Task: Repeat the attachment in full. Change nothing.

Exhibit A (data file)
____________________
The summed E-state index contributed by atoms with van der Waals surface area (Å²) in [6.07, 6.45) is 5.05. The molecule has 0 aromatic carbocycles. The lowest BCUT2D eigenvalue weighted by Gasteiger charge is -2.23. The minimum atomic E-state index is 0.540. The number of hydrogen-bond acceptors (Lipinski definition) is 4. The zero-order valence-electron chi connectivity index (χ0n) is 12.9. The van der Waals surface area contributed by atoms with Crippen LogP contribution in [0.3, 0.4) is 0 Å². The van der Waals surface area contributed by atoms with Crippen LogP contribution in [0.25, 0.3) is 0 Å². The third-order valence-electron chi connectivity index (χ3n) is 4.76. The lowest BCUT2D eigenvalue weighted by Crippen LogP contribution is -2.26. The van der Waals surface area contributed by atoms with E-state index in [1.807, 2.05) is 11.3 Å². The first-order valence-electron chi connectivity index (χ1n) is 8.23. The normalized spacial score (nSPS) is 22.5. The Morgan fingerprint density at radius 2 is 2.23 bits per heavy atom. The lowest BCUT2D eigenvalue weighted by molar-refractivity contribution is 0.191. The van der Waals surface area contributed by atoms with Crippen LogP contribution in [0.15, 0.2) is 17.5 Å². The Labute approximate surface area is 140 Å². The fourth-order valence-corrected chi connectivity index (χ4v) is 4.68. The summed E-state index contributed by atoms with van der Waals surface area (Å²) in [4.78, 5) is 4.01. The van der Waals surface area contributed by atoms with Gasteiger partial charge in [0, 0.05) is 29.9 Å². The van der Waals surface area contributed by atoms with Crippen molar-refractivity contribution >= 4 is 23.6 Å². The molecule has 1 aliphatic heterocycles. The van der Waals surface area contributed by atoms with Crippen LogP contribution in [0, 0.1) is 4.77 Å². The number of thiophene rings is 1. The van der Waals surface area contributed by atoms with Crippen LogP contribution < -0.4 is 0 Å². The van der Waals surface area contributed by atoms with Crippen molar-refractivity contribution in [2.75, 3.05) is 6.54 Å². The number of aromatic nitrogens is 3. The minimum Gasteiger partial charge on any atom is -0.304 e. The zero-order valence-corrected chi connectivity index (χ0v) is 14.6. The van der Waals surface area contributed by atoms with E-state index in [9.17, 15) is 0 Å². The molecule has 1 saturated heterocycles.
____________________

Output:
The summed E-state index contributed by atoms with van der Waals surface area (Å²) in [6.07, 6.45) is 5.05. The molecule has 0 aromatic carbocycles. The lowest BCUT2D eigenvalue weighted by Gasteiger charge is -2.23. The minimum atomic E-state index is 0.540. The number of hydrogen-bond acceptors (Lipinski definition) is 4. The zero-order valence-electron chi connectivity index (χ0n) is 12.9. The van der Waals surface area contributed by atoms with Crippen LogP contribution in [0.3, 0.4) is 0 Å². The van der Waals surface area contributed by atoms with Crippen LogP contribution in [0.25, 0.3) is 0 Å². The third-order valence-electron chi connectivity index (χ3n) is 4.76. The lowest BCUT2D eigenvalue weighted by Crippen LogP contribution is -2.26. The van der Waals surface area contributed by atoms with E-state index in [1.807, 2.05) is 11.3 Å². The first-order valence-electron chi connectivity index (χ1n) is 8.23. The normalized spacial score (nSPS) is 22.5. The Morgan fingerprint density at radius 2 is 2.23 bits per heavy atom. The lowest BCUT2D eigenvalue weighted by molar-refractivity contribution is 0.191. The van der Waals surface area contributed by atoms with Crippen LogP contribution in [0.15, 0.2) is 17.5 Å². The Labute approximate surface area is 140 Å². The fourth-order valence-corrected chi connectivity index (χ4v) is 4.68. The summed E-state index contributed by atoms with van der Waals surface area (Å²) in [4.78, 5) is 4.01. The van der Waals surface area contributed by atoms with Gasteiger partial charge in [0, 0.05) is 29.9 Å². The van der Waals surface area contributed by atoms with Crippen molar-refractivity contribution >= 4 is 23.6 Å². The molecule has 1 aliphatic heterocycles. The van der Waals surface area contributed by atoms with Crippen LogP contribution in [0, 0.1) is 4.77 Å². The number of thiophene rings is 1. The van der Waals surface area contributed by atoms with Crippen LogP contribution < -0.4 is 0 Å². The van der Waals surface area contributed by atoms with Crippen molar-refractivity contribution in [2.75, 3.05) is 6.54 Å². The number of aromatic nitrogens is 3. The minimum Gasteiger partial charge on any atom is -0.304 e. The zero-order valence-corrected chi connectivity index (χ0v) is 14.6. The van der Waals surface area contributed by atoms with E-state index in [9.17, 15) is 0 Å². The molecule has 1 saturated heterocycles.